Capcom vows, 'We're never going to have another Resident Evil 5 controversy'

When Capcom showed its first trailers of Japan-developed Resident Evil 5, the company was caught totally off guard by the firestorm of racism accusations in its depiction of primarily black African zombies fighting a white American protagonist. Surely the case for the title was not helped by the inclusion of enemies that were literally zombified spear-throwing tribesmen. A recentGamasutraarticle delves into the action plan Capcom took at the time, as well as the steps it continues to take to ensure future games are more culturally sensitive.

Capcom took steps in both refinement of the game's content and via a public relations campaign to address these issues before its release.

Above: RE5's actors address the racism controversy

"Since the RE5 controversy, we have become much more aware of how important it is that we are part of the asset creation process early on so that we are able to have a say in the end product," says Capcom senior PR manager Melody Pfeiffer.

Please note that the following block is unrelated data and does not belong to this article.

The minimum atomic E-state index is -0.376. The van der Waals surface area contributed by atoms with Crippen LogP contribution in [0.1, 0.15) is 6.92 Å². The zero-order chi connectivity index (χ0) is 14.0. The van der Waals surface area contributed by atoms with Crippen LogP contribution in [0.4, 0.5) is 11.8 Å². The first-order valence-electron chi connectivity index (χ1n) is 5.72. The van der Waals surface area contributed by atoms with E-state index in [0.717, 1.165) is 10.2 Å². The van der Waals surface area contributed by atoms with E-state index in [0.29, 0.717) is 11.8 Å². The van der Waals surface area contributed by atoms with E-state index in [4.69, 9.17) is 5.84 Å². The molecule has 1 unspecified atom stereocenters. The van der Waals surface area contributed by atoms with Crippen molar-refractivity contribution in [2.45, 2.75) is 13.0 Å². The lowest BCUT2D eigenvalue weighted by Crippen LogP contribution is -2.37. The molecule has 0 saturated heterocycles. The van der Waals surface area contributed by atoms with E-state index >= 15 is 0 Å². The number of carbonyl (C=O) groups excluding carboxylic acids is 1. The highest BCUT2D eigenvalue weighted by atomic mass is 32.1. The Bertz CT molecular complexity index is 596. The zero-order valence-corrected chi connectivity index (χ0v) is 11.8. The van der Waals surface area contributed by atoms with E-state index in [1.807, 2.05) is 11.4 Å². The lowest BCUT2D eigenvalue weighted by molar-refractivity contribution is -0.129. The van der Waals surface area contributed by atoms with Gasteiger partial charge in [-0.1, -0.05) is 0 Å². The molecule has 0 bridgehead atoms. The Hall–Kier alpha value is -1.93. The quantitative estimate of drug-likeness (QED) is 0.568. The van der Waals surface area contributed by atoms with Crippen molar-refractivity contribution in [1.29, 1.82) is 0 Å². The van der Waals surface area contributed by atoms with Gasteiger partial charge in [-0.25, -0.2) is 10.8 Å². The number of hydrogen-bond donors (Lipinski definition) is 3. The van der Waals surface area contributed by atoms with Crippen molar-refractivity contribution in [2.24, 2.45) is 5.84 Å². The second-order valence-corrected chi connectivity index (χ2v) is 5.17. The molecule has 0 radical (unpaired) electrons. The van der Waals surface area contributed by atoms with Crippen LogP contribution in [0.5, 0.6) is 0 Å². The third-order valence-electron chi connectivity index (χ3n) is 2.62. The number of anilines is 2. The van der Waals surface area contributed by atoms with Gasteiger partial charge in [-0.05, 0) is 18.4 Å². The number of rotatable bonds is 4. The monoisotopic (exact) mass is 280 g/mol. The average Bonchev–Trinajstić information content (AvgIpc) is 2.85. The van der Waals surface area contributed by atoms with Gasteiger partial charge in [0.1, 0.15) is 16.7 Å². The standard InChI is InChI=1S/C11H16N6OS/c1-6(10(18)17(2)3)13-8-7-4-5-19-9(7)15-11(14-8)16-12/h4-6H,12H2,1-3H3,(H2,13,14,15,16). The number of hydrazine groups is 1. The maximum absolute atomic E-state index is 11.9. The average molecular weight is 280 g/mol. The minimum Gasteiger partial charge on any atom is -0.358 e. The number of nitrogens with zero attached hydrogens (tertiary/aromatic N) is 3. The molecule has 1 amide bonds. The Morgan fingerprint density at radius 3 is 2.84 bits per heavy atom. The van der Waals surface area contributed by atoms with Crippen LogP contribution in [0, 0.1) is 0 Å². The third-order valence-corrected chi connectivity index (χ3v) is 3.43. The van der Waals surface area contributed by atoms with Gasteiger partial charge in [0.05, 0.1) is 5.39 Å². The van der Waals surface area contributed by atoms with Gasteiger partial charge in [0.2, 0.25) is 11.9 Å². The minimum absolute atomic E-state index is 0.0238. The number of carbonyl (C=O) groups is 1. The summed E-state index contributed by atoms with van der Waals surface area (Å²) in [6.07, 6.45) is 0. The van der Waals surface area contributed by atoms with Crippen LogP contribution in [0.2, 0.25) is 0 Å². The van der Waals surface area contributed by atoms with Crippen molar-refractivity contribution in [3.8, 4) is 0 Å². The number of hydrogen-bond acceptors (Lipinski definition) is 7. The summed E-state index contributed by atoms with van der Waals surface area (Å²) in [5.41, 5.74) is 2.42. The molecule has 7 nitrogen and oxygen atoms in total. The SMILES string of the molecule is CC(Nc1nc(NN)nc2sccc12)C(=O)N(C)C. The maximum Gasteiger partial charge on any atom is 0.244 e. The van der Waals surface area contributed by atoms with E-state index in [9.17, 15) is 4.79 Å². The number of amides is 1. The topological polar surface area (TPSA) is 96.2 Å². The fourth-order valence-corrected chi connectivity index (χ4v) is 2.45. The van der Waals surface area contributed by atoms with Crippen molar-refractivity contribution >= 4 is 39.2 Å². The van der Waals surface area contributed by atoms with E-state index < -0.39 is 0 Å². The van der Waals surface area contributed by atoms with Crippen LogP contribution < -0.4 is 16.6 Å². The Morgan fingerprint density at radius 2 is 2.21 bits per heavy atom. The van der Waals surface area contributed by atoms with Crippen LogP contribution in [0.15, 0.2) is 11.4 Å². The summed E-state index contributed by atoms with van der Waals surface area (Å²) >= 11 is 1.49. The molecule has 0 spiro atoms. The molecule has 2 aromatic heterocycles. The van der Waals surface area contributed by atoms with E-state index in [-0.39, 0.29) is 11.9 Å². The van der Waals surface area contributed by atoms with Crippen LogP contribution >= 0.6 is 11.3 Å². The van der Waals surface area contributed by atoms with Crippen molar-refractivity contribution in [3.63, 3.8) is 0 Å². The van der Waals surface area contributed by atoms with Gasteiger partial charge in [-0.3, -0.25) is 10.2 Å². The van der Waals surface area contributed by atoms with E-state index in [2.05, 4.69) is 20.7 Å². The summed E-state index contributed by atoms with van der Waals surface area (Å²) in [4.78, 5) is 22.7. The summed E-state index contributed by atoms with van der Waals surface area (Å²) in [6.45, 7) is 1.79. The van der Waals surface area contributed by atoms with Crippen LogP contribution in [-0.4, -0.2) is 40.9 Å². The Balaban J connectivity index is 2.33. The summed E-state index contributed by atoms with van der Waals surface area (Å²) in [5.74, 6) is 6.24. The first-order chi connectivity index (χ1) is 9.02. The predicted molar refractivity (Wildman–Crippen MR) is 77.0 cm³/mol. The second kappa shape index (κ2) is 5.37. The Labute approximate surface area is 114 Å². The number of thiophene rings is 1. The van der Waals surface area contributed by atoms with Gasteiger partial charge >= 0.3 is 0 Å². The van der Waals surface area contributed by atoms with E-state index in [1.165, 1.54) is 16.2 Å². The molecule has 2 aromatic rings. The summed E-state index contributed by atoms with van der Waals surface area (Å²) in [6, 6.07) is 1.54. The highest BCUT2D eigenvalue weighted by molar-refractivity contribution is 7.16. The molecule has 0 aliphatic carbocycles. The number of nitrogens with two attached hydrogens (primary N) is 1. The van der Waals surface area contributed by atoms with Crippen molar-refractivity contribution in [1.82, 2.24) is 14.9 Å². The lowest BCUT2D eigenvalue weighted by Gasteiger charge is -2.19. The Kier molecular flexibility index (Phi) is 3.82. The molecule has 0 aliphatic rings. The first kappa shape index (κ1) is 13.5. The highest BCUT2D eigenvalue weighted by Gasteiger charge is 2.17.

"We are also designing a lot of our own assets from this side of the pond, so that we are able to make strategic pieces of content that make sense for our market, [and] we are working really closely with our producers in Japan to construct these materials for the West and they are open more then ever to hearing our thoughts and ideas for assets."

Above: One of RE5's trailers

Fortunately for the Resident Evil 5 team, the title was well received despite the controversy; however Capcom assures the public that such public relation flaps will not happen again.

Did the controversy surrounding RE5 affect your purchase? Tell us in the comments.


Aug 24, 2010

If you are playing we've got a Resident Evil 5 BSAA Emblem Guide to help you collect things.